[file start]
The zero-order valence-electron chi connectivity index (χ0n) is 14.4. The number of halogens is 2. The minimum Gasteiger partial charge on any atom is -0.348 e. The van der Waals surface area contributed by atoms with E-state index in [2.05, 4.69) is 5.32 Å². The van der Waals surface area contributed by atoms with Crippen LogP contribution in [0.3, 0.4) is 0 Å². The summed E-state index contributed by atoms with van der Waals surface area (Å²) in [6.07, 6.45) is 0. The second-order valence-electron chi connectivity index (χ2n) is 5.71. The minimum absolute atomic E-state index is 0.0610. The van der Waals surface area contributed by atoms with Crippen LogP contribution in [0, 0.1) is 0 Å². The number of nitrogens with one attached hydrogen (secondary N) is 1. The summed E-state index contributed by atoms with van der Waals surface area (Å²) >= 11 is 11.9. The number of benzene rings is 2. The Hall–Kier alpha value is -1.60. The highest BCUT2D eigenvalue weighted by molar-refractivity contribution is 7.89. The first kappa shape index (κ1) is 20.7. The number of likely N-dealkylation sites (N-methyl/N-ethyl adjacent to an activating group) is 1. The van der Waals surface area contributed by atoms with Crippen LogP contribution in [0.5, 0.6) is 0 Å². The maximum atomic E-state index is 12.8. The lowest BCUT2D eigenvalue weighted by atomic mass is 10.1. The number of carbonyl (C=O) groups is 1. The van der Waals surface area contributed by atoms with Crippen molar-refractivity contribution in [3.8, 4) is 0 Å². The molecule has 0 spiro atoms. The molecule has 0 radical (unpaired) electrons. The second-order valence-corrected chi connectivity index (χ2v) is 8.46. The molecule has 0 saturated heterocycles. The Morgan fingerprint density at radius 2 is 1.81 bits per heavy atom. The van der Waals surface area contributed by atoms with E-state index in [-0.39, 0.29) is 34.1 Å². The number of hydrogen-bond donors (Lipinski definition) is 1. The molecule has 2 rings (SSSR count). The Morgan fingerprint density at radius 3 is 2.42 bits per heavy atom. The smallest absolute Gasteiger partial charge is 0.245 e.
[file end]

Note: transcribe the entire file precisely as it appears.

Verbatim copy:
The zero-order valence-electron chi connectivity index (χ0n) is 14.4. The number of halogens is 2. The minimum Gasteiger partial charge on any atom is -0.348 e. The van der Waals surface area contributed by atoms with E-state index in [2.05, 4.69) is 5.32 Å². The van der Waals surface area contributed by atoms with Crippen LogP contribution in [0.3, 0.4) is 0 Å². The summed E-state index contributed by atoms with van der Waals surface area (Å²) in [6.07, 6.45) is 0. The second-order valence-electron chi connectivity index (χ2n) is 5.71. The minimum absolute atomic E-state index is 0.0610. The van der Waals surface area contributed by atoms with Crippen LogP contribution in [0, 0.1) is 0 Å². The number of nitrogens with one attached hydrogen (secondary N) is 1. The summed E-state index contributed by atoms with van der Waals surface area (Å²) >= 11 is 11.9. The number of benzene rings is 2. The Hall–Kier alpha value is -1.60. The highest BCUT2D eigenvalue weighted by molar-refractivity contribution is 7.89. The first kappa shape index (κ1) is 20.7. The number of likely N-dealkylation sites (N-methyl/N-ethyl adjacent to an activating group) is 1. The van der Waals surface area contributed by atoms with Crippen LogP contribution in [0.5, 0.6) is 0 Å². The maximum atomic E-state index is 12.8. The lowest BCUT2D eigenvalue weighted by atomic mass is 10.1. The number of carbonyl (C=O) groups is 1. The van der Waals surface area contributed by atoms with Crippen molar-refractivity contribution in [3.8, 4) is 0 Å². The molecule has 0 spiro atoms. The molecule has 0 radical (unpaired) electrons. The second-order valence-corrected chi connectivity index (χ2v) is 8.46. The molecule has 0 saturated heterocycles. The Morgan fingerprint density at radius 2 is 1.81 bits per heavy atom. The van der Waals surface area contributed by atoms with E-state index in [-0.39, 0.29) is 34.1 Å². The number of hydrogen-bond donors (Lipinski definition) is 1. The molecule has 2 rings (SSSR count). The Morgan fingerprint density at radius 3 is 2.42 bits per heavy atom. The smallest absolute Gasteiger partial charge is 0.245 e.